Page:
"We met Simon Le Bon," Simons told SPIN in 1997. The Duran Duran frontman was a fan, and he let them know. "He was out of his mind. He was singing us his new song, and saying he wanted a remix. He said 'Setting Sun' was the best thing he'd heard in the 1990s. Me and Tom were at a loss for words. We started mumbling about 'Rio' and 'Ordinary World.'"
Twenty-five years have passed since the release date, and Dig Your Own Hole continues to provide inspiration for crate diggers. Samples of "Block Rockin' Beats" have been officially detected in 18 newer songs, including popular tracks by Fatboy Slim, Frontline Assembly, the Hood Internet and 2K (aka The KLF). The actual number of songs that have sampled or interpolated these beats under the radar is likely to be much higher, though.
The album's seamless, DJ-minded sequencing also helped to change the outlook of electronic dance artists, who could now make cohesive albums without sacrificing experimentation (or potential for success). With Dig Your Own Hole, the Chemical Brothers opened the door for other English electronic dance acts like Groove Armada, Dirty Vegas and Basement Jaxx to set their sights on America in the late '90s and early aughts.
The album's siren songs still have the depth to set off dancefloors worldwide. And the Chemical Brothers are still winning GRAMMYs, most recently Best Dance Recording (for "Got To Keep On") and Best Electronic/Dance Album (for their ninth studio album, No Geography) at the 2020 GRAMMY Awards. Rowlands and Simons are currently in the studio working on new music, because it's still their job to find those Saturday night smash hits.
A 25th anniversary reissue of Dig Your Own Hole with five additional tracks will be released on CD as well as 1,997 copies of limited edition vinyl on July 29.
Photo: Scott Dudelson/Getty Images
Sónar 2020 Lineup: The Chemical Brothers, Channel Tres, James Murphy, Eric Prydz, Jayda G, Mura Masa & More
The "music, creativity & technology" festival returns with its flagship Barcelona event June 18–20
In contrast to the all the colorful music fest lineups with big-font headliners we've seen over the past few weeks, Sónar just dropped a beige, all-lowercase, one-font-size lineup for their June 2020 Barcelona event. Despite the simple layout, the list is filled with an epic artist offering, including The Chemical Brothers, along with rising rapper/producer/dance hero Channel Tres, LCD Soundsystem frontman James Murphy, '00-and-beyond house & techno innovator Eric Prydz, environmental scientist/disco queen Jayda G, "Love$ick" producer Mura Masa and many more.
The "music, creativity & technology" festival returns with its flagship Barcelona event on June 18–20. Oft Björk-collaborator Arca, emerging French producer/director duo THE BLAZE, along with worldwide house and techno legends The Black Madonna, Charlotte de Witte, Carl Cox, Richie Hawtin and Laurent Garnier, will also perform.
According to Sónar, current 2020 GRAMMY nominees The Chemical Brothers will be making the Spanish debut of their acclaimed live show, which they toured in 2019 alongside the release of their GRAMMY-nominated No Geography. THE BLAZE will be performing their only live show of 2020 at the fest. Both acts are a great representation of artists celebrated by Sónar—cinematic, unexpected electronic music elevated by the stunning visuals/technology of their live shows.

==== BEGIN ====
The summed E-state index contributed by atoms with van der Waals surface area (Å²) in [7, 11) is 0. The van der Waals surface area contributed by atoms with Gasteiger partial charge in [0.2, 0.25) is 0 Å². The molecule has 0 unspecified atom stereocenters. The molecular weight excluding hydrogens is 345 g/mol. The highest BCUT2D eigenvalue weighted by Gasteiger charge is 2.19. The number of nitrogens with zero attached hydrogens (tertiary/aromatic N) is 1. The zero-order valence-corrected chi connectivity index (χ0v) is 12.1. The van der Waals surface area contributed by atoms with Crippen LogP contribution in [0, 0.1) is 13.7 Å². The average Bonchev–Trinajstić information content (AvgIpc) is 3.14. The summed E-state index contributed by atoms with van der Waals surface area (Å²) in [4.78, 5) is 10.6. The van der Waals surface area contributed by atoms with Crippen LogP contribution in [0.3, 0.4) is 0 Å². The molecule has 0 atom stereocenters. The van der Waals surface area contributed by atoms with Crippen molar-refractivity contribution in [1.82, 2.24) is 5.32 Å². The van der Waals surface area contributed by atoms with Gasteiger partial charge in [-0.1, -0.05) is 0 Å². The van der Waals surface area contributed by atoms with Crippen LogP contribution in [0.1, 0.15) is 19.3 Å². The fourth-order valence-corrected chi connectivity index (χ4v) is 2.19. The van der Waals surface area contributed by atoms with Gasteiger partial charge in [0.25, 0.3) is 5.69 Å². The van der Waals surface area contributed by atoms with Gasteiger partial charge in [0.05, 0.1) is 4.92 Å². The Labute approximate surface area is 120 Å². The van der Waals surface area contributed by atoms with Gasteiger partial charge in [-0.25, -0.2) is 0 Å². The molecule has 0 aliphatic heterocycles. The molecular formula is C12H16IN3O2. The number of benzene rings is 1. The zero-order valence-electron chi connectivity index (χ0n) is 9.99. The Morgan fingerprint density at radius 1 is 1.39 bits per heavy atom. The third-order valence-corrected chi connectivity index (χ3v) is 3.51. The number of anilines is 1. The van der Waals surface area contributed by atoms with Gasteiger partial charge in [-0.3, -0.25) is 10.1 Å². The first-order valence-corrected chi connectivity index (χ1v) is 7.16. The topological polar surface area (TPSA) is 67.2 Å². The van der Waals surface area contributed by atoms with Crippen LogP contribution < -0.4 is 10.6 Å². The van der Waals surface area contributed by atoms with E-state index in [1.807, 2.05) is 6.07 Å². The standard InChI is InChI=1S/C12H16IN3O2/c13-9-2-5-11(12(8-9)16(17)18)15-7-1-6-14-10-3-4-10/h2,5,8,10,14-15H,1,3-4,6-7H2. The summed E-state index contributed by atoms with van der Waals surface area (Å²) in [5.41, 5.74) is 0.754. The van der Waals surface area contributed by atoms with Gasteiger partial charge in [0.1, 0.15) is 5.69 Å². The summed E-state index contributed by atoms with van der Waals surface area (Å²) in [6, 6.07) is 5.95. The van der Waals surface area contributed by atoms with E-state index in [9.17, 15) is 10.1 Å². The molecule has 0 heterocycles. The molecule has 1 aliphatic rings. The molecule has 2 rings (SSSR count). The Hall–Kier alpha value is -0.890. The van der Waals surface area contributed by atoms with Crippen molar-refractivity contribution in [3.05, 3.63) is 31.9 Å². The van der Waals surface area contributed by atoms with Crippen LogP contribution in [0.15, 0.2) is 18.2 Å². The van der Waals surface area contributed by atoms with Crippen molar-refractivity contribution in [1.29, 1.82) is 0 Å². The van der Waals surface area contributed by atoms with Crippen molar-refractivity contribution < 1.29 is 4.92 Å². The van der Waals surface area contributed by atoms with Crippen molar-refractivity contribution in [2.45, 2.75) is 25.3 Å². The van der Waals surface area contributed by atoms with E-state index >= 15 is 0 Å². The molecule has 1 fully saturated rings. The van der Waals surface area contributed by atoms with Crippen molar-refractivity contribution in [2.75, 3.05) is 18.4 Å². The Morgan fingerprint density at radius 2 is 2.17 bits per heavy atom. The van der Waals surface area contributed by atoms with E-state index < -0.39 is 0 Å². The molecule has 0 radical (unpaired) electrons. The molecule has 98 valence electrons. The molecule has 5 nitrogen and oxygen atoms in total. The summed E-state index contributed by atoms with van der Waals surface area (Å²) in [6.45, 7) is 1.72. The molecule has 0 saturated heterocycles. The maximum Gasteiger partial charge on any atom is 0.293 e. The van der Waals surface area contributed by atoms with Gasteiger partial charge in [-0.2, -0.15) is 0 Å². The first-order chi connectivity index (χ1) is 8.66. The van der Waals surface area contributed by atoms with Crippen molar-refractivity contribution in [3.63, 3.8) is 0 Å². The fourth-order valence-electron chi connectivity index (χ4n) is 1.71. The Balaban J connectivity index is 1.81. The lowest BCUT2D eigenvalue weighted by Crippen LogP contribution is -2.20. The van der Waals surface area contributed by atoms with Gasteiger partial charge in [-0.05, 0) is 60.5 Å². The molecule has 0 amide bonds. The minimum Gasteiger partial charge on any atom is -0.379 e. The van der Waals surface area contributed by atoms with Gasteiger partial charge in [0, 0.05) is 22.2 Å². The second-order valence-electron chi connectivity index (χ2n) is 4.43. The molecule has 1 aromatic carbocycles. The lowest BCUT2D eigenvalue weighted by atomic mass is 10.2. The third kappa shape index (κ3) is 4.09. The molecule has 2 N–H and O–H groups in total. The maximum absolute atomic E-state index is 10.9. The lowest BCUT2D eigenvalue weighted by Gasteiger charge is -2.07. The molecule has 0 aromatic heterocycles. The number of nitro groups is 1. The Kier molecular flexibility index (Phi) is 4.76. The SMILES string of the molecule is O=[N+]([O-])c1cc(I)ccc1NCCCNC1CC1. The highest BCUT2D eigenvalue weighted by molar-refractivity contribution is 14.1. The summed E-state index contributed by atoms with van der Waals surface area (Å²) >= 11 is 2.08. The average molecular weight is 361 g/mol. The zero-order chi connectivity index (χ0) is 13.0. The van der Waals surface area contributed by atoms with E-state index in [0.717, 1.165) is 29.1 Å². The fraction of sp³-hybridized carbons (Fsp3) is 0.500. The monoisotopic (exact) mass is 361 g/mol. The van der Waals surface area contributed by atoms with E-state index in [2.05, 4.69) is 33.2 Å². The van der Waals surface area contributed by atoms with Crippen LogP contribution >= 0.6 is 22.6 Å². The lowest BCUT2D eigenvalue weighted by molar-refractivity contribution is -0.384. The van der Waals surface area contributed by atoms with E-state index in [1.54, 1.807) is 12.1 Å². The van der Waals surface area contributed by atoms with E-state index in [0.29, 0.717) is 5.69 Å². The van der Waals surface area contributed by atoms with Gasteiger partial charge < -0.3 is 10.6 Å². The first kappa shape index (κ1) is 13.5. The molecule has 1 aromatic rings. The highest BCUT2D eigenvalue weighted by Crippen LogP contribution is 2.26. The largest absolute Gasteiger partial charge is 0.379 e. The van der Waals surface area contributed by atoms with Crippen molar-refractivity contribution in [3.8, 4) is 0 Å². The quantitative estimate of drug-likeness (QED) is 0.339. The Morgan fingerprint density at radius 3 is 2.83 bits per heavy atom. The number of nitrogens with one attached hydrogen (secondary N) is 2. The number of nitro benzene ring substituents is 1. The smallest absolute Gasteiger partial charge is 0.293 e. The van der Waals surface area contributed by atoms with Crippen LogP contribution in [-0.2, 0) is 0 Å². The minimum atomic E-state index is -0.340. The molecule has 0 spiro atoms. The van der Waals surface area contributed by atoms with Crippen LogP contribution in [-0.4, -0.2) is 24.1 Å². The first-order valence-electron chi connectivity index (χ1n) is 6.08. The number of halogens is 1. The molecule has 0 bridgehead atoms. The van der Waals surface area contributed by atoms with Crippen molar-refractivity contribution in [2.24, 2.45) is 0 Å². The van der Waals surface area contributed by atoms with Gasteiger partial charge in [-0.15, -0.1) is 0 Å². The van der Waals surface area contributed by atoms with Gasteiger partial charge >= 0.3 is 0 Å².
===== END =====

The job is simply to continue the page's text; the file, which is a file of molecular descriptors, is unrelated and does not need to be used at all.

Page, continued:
While Sónar is beloved for their expert curation from within the eclectic electronic music rainbow, they also celebrate left-of-center acts in other areas, particularly in the hip-hop. Channel Tres, whose self-made beats are infused with '90s G-funk, is an artist whose music lives within both worlds. Afro-Latina rapper Princess Nokia, who marks her return to the fest this year, also uses the medium of rapping to incorporate and celebrate diverse sounds and identities within her music.
U.K. rappers Dave, AJ Tracey, Headie One and Conducta, will bring Britain's prevalent trap Grime and drill sounds to the iconic festival. The newer SonarXS stage grows this year as it "expands its mission as a springboard for local and international talent from the fringes." Now in its fourth year, the newly revamped stage "presents Spanish trap and reggaeton from Morad, Afrojuice195 and Miss Nina, as well as unclassifiable strains of street derived music from the likes of Chenta Tsai - Baobae, Califato ¾ or Kaydy Cain."
Tickets are on sale now; visit Sónar's website for more info as well as the complete lineup.
Here Are The Nominees For Best Music Video | 2020 GRAMMYs
The Chemical Brothers, FKA Twigs, Gary Clark Jr., Lil Nas X and Tove Lo all make the cut
The 2020 GRAMMYs are just around the corner, and now the nominations are in for Best Music Video. While we'll have to wait until the 62nd GRAMMY Awards air on CBS on Jan. 26 to find out who will win, let's take a look at which visuals have been nominated for Best Music Video.
"We’ve Got To Try," The Chemical Brothers
"This Land," Gary Clark Jr.
"Cellophane," FKA Twigs
"Glad He’s Gone," Tove Lo
The Chemical Brothers
Photo: Hamish Brown
The Chemical Brothers Win Best Dance Recording For "Got To Keep On" | 2020 GRAMMYS
The Chemical Brothers take home Best Dance Recording at the 62nd GRAMMY Awards
No Geography is their ninth studio album and was released in April 2019, along with a massive world tour and banger dance cuts like "Got To Keep On," "Eve Of Destruction" and "Free Yourself."
The Chemical Brothers beat out fellow Best Dance Recording nominees Bonobo ("Linked"), Meduza featuring Goodboys ("Piece Of Your Heart"), RÜFÜS DU SOL ("Underwater") and Skrillex, Boys Noize & Ty Dolla $ign ("Midnight Hour").
The Chemical Brother's last win was back at the 50th GRAMMY Awards in 2008, for Best Dance/Electronic Album for We Are The Night.
Their first-ever nominations and wins came back at the 40th GRAMMY Awards in 1998, the first year Best Dance Recording was awarded at the GRAMMYs. The then-emerging house outfit actually won the Best Rock Instrumental Performance gramophone for one of their first big hits, "Block Rockin' Beats," while the that first dance win went to disco legends Donna Summer and Giorgio Moroder for "Carry On."
Check out the complete 62nd GRAMMY Awards nominees and winners list here.